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'Digital nation' key to recovery: academics

Industry Minister Tony Clement.

Chris Wattie /Reuters/Chris Wattie /Reuters

At a time when governments are spending billions on ailing industries, roads and bridges, a group led by the University of Waterloo has grabbed the attention of politicians and corporate leaders with a pitch to make digital media a key part of the country's economic-recovery plans. Organizers of a two-day conference that starts Monday in Stratford, Ont., are hoping to gain momentum for their push to make Canada a leader in the biggest technological revolution since the railway.

"We want to make Canada the first digital nation in the world," said Ken Coates, dean of arts at the University of Waterloo. Getting there, he said, involves not just supporting high-tech tool makers, but understanding how the rising use of digital media is changing the way we communicate, do business and access news and entertainment.

The event, called Canada 3.0, has snowballed in recent weeks, attracting more than 1,000 delegates and the attention of cabinet ministers, the Premier of Ontario and a who's who of high-tech leaders, including the oft-cited poster boy for Canadian innovation, Research In Motion co-CEO Michael Lazaridis. The federal government, eager to be seen taking action on its innovation agenda and to move on from its bailout of the auto industry, has been quick to get behind the project and there is talk Prime Minister Stephen Harper will make an appearance. Ontario Premier Dalton McGuinty will speak tomorrow.

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"For Canada to be a leader in innovation, we have to have a significant digital economy," Industry Minister Tony Clement said in an interview.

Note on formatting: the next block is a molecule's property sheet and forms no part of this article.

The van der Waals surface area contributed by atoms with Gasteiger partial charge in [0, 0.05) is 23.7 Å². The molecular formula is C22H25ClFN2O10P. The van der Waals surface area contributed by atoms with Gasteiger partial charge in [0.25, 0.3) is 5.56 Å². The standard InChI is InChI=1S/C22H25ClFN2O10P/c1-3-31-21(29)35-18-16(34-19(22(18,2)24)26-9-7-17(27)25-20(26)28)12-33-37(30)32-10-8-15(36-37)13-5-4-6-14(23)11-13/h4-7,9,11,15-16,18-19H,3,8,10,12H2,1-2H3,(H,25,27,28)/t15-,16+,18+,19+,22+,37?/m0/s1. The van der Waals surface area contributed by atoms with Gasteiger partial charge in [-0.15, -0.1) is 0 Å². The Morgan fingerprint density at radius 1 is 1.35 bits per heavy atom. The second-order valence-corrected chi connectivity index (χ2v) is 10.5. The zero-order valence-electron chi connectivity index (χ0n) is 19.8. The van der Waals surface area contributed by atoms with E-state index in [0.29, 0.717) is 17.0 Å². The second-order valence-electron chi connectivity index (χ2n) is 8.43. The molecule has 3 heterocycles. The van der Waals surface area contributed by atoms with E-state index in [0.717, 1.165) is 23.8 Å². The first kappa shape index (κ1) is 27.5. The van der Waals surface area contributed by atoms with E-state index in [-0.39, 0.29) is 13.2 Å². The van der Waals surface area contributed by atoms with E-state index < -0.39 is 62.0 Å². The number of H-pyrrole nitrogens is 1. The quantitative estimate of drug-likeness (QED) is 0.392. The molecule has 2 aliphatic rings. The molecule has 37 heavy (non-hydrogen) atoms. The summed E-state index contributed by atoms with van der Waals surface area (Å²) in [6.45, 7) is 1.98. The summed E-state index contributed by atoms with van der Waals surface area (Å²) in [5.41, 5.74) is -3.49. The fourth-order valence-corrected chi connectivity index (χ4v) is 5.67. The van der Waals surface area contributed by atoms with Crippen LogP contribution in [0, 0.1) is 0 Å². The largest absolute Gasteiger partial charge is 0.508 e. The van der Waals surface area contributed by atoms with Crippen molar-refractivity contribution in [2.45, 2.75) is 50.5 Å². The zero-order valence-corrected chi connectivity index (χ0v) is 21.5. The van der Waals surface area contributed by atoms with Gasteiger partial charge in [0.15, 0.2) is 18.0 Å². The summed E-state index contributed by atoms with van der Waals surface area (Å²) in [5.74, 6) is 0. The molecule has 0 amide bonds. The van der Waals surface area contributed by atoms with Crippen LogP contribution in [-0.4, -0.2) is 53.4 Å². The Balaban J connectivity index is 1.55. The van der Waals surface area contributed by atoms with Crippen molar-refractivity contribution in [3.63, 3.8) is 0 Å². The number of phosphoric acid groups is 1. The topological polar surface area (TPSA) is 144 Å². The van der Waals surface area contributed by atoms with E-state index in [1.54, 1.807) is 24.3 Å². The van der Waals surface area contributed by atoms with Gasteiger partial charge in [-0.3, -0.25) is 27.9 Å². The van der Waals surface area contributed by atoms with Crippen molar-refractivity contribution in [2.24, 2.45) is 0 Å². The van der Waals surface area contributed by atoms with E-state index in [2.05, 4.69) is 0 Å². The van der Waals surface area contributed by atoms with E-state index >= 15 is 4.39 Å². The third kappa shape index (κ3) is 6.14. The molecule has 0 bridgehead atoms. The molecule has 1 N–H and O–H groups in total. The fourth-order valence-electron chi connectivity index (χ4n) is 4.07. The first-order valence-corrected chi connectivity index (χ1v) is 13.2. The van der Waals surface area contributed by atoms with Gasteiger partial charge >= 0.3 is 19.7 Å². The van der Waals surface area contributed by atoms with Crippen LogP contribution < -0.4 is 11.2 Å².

Mr. Clement will open the conference this morning and is planning his own summit later this month with industry leaders co-chaired by Mr. Lazaridis. Canada needs to develop a national strategy for digital media that includes a statement of goals and priorities for action, Mr. Clement said, and to back it up with public investment. "I want to take it to the next step," Mr. Clement said. "All of us are doing what we can to kick-start this."

Prof. Coates said taking a lead in digital media includes everything from developing copyright rules and compensation models for online content, to training and keeping in Canada people who understand this new economy. Among the ideas being floated is something called the Canada Project, a plan to get Canadian content online, starting with the holdings of the national archives and moving well beyond that.

Tom Jenkins, CEO of Waterloo software company Open Text and a driving force behind the conference, argues Canada needs a visionary project to capture the public imagination for what is a dry policy topic. Such a project would play a role similar to the space race, he said, which led to unprecedented technological advances.

A massive push to digitize Canadian content could be one such initiative, he said.

"To be a digital nation everybody has to be connected and you have to get all the content online," Mr. Jenkins said. To do that, he said, the country must develop new regulations to govern the exchange of information.

"This Internet way of exchanging information, there is no doubt the puck is going in this direction," he said. "What we do about it is the question."

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